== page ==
Spying for Ukraine in Donbas
When Russian-backed militants occupied Donbas, she chose to serve Ukraine. Risking her life she transferred crucial data to Ukrainian intelligence services under the nose of Russian-backed militants
Lilya is just starting to adapt to life outside the military. She returned to Ukraine-controlled territory last year. She still has a vehicle that she used for recon. Due to Donetsk license plates, and a common car model, she was able to cross militant checkpoint without invoking any suspicions.
After the city was captured by the militants, Lilya — a Donetsk resident with callsign “Sova” was sending Ukrainian soldiers valuable intel. She said she had to learn everything on the go.
“APC and IFV are just a bunch of letters. What is the difference? Moreover, I could not tell them from a tank. Because an IFV is on tracks and a tank is on tracks. Both have a cannon. I did understand that they have different calibers and lengths. This is how my war started,” she said.
But she did know about coordinates and georeferencing. Before the war, she had been doing land and real estate evaluation. She was a wealthy person and had a high social status. Once she even received an offer from the leadership of the so-called “Donetsk Peoples Republic” to become the “Minister of Economy.”
“Of course I called my curator and said ‘Listen, I just got called and offered the position of Minister of Economy. I am thinking that I should accept this position. Can you imagine all the data I would have access to?’ And he said ‘Wait! Do you understand the possible repercussions?’ I said ‘Yeah, I understand. But think about all of the information I could get!’ My judgment was gone, I had the thrill of the hunt,” she said.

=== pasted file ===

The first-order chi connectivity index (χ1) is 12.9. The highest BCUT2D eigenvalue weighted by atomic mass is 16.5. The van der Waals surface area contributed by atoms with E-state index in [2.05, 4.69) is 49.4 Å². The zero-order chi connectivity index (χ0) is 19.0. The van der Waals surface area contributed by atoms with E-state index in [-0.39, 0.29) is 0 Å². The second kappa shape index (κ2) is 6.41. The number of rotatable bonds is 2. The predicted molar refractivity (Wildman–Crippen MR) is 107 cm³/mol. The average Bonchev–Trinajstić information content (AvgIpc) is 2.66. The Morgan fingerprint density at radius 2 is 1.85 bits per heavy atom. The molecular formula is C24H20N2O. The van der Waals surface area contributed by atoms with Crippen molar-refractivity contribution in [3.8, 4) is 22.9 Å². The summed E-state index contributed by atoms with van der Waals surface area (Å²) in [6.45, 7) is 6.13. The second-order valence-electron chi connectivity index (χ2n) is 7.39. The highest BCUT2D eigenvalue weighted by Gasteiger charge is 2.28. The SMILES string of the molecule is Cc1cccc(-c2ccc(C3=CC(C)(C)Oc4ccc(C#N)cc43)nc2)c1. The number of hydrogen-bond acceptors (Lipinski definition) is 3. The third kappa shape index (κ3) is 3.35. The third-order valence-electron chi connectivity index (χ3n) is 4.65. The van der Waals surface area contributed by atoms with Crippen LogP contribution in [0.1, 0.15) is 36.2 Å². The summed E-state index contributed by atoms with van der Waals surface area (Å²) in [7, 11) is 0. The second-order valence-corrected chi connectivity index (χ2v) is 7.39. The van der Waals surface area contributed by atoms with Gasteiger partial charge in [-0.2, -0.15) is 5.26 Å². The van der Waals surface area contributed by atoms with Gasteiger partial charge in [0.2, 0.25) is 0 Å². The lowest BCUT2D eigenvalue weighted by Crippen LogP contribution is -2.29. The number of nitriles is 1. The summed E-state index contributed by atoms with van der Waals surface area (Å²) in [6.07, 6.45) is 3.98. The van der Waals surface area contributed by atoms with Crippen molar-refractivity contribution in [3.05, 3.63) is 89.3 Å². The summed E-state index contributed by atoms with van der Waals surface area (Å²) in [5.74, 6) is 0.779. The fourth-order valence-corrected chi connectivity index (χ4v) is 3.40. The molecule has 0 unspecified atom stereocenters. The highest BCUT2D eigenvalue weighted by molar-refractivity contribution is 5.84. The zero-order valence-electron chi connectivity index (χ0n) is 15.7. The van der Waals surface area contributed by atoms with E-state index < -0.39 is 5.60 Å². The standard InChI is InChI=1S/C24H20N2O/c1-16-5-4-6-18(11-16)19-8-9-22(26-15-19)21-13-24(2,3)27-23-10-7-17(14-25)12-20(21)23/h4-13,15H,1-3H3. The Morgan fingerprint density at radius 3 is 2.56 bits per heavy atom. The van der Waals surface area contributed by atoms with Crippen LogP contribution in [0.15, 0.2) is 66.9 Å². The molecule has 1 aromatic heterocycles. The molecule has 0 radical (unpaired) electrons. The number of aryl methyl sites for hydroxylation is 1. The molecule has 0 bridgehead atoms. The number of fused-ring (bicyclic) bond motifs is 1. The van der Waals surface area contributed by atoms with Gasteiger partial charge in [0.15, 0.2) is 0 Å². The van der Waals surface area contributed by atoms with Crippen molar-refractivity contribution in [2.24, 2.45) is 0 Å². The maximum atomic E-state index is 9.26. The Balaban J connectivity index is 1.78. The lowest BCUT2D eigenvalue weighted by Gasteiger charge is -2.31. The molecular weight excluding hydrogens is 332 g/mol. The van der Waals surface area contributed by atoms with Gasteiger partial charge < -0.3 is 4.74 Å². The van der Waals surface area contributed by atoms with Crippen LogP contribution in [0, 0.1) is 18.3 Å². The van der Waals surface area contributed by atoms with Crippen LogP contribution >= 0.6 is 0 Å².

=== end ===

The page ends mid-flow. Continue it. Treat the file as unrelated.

Having the respect of the militants, Lilya would often transfer information literally under their noses.
“At some point, I had to figure out how many people were ready for an assault on the airport. So I said I gotta buy a new coat. I cannot walk around in the old one for the second season in a row. A coat costs $300, right?” she said.
Lilya was not going after adrenalin kicks. She said she was performing only the necessary tasks.
“It was very hard and very scary. Really scary. For nine months it was terror every second, every minute. You live your life being terrified. You don’t understand whether you will be detained, or you might slip through here. I knew well that if I get caught they’ll hack me into pieces. They will destroy me slowly and with maximum suffering,” she said.
The militants told Lilya themselves that they were looking for a female spy among their ranks. They never thought it was her though. In the end, they caught one of the members of her recon team. She got a call that she should not go back when she was in the “grey zone” — the no man’s land between the military positions of both sides.
“So what should I do? Where should I go? I don’t have clothes, anything with me. I left just with a passport. There was no way out. I called the commander and said ‘Here`s the situation. I am in the gray zone, not too far from the separatist checkpoint. They got me on the wanted list!’ And he said ‘Why the hell are you standing there? Turn around and come to us!’ They were in the positions near Volnovakha at the time,” she said.
Lilya spent three years on the frontlines after that. Now she is restarting her life from scratch, with no money, business, or social status. She has no regrets though.
“I had results, I had motivation. I saw, I knew, and I understood what the results were. And the fact that your job has results even when you risk everything — it makes up for everything,” she said.
Retrieving her things from Donetsk is out of the question. Her apartment is now under constant surveillance. Her photos are posted all over the city. She got an offer to write a book, but she says she still can’t find the right words to convey what she went through.